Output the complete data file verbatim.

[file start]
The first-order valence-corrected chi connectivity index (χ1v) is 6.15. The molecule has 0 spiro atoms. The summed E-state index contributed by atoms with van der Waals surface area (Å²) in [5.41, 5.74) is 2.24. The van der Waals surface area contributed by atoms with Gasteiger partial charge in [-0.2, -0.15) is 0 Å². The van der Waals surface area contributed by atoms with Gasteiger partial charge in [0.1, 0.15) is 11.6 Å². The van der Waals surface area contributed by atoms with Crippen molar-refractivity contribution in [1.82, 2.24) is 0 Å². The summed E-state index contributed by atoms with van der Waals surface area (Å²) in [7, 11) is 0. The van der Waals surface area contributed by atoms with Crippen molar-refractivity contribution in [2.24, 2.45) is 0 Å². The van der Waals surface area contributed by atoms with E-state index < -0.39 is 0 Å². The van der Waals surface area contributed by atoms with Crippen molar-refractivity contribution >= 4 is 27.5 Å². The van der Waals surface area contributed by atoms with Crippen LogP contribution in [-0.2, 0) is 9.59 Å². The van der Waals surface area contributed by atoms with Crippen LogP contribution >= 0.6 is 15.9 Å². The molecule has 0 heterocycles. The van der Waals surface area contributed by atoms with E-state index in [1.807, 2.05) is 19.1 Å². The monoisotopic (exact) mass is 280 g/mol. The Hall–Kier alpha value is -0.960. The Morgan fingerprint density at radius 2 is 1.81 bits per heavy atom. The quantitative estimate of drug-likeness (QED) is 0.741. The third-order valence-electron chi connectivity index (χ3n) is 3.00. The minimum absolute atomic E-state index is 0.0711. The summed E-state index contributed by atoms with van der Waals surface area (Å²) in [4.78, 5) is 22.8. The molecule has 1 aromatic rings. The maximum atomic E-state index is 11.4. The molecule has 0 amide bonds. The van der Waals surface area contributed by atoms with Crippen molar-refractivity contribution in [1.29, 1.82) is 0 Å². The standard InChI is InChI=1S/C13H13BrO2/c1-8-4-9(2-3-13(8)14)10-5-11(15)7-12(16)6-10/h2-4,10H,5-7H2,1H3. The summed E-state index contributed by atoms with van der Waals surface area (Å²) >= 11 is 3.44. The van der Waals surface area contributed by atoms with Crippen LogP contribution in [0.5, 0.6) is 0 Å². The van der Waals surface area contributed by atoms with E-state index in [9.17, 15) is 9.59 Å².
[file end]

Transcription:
The first-order valence-corrected chi connectivity index (χ1v) is 6.15. The molecule has 0 spiro atoms. The summed E-state index contributed by atoms with van der Waals surface area (Å²) in [5.41, 5.74) is 2.24. The van der Waals surface area contributed by atoms with Gasteiger partial charge in [-0.2, -0.15) is 0 Å². The van der Waals surface area contributed by atoms with Gasteiger partial charge in [0.1, 0.15) is 11.6 Å². The van der Waals surface area contributed by atoms with Crippen molar-refractivity contribution in [1.82, 2.24) is 0 Å². The summed E-state index contributed by atoms with van der Waals surface area (Å²) in [7, 11) is 0. The van der Waals surface area contributed by atoms with Crippen molar-refractivity contribution in [2.24, 2.45) is 0 Å². The van der Waals surface area contributed by atoms with E-state index < -0.39 is 0 Å². The van der Waals surface area contributed by atoms with Crippen molar-refractivity contribution >= 4 is 27.5 Å². The van der Waals surface area contributed by atoms with Crippen LogP contribution in [-0.2, 0) is 9.59 Å². The van der Waals surface area contributed by atoms with Crippen LogP contribution >= 0.6 is 15.9 Å². The molecule has 0 heterocycles. The van der Waals surface area contributed by atoms with E-state index in [1.807, 2.05) is 19.1 Å². The monoisotopic (exact) mass is 280 g/mol. The Hall–Kier alpha value is -0.960. The Morgan fingerprint density at radius 2 is 1.81 bits per heavy atom. The quantitative estimate of drug-likeness (QED) is 0.741. The third-order valence-electron chi connectivity index (χ3n) is 3.00. The minimum absolute atomic E-state index is 0.0711. The summed E-state index contributed by atoms with van der Waals surface area (Å²) in [4.78, 5) is 22.8. The molecule has 1 aromatic rings. The maximum atomic E-state index is 11.4. The molecule has 0 amide bonds. The van der Waals surface area contributed by atoms with Crippen molar-refractivity contribution in [1.29, 1.82) is 0 Å². The standard InChI is InChI=1S/C13H13BrO2/c1-8-4-9(2-3-13(8)14)10-5-11(15)7-12(16)6-10/h2-4,10H,5-7H2,1H3. The summed E-state index contributed by atoms with van der Waals surface area (Å²) >= 11 is 3.44. The van der Waals surface area contributed by atoms with Crippen LogP contribution in [0.5, 0.6) is 0 Å². The van der Waals surface area contributed by atoms with E-state index in [9.17, 15) is 9.59 Å².